When we were young – most of us at Afia anyway – buying something by mail order was quite an adventure. Sending away for something from another country was our equivalent of climbing Everest. But now we have Ebay. If you set your search to include international items, not just the ones whose owners have paid to make them go global, you can find some amazing bargains.
Here’s once piece of advice though. Don’t spend all afternoon at a Japanese “Sake Experience” then decide it’s a good idea to go online looking for vintage kimonos, find that they are an amazing bargain, bid for 15 of them and assume that you’ll be outbid on 14.
To cut to the chase, when the first package of three kimonos arrived, it came with this note:
The Japanese have all manner of sophisticated text translation software. They don’t always get it spot on. They’re not good at spotting formal and informal language and translate businesslike Japanese into the kind of chat you’d have with your gran.
Is it perfect English? No.
Has it been run through a piece of English generating software? Probably. But it really doesn’t matter when you get something so lovely, where the meaning is perfectly clear, despite the original phrases in there.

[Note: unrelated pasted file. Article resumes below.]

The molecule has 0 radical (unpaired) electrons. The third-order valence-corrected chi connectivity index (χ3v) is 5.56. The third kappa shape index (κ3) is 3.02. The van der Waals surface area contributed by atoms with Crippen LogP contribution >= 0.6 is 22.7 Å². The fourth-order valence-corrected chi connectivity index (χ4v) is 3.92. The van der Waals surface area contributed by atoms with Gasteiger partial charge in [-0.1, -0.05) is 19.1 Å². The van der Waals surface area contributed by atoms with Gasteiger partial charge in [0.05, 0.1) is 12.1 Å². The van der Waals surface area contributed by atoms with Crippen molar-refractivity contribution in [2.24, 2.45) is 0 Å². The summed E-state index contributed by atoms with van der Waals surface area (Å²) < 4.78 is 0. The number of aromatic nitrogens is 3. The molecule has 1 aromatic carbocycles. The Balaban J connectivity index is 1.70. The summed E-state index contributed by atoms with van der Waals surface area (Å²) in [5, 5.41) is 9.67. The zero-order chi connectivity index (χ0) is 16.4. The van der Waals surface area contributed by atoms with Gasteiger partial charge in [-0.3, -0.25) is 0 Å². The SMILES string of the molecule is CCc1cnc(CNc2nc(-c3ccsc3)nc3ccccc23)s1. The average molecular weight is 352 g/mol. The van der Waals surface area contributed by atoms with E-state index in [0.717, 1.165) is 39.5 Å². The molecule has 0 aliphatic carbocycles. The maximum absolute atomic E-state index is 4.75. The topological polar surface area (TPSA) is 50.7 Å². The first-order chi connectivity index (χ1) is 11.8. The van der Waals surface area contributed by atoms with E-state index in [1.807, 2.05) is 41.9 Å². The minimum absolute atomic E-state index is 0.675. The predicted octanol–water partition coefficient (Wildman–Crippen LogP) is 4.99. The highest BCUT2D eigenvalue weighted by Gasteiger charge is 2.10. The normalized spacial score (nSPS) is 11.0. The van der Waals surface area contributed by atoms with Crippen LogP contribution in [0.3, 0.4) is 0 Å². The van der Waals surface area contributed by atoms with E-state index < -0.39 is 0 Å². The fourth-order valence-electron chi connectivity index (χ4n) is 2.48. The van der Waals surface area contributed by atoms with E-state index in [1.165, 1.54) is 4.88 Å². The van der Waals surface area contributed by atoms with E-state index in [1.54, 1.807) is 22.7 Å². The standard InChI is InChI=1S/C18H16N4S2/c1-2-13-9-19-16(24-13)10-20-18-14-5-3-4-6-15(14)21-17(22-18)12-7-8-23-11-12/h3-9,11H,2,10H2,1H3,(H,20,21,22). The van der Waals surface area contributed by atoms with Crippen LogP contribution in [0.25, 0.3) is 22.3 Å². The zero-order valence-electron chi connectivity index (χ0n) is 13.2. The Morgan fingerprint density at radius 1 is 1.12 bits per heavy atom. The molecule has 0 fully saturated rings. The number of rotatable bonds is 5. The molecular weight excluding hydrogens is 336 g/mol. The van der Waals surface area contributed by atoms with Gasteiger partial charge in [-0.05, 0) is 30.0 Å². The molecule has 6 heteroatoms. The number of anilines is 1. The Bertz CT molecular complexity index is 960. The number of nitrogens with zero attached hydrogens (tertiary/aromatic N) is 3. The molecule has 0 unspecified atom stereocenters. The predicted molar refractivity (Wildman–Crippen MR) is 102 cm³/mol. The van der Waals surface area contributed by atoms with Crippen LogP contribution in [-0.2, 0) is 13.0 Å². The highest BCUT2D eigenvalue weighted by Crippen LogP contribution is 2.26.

Our favourite is the new description of trading with people you never meet, “the invisible business of the face”.
What it did was to give me a sense that my business with them was really appreciated. I also pray for their being a relationship with me after this heartily. The Kissako Store owners went to the trouble of putting in a message which they could have left out. Would it have helped if they got a proper copywriter to fix it for them? Maybe not.
It’s a photocopy; but it’s their brand values in words: “I want to have the world know a Japanese good item from now on.”
Their tone of voice is endearing, genuine and caring. Despite the odd use of English, the meaning is clear, and the result is that I want to go back online and see what else they have.
That’s surely the outcome they were hoping for.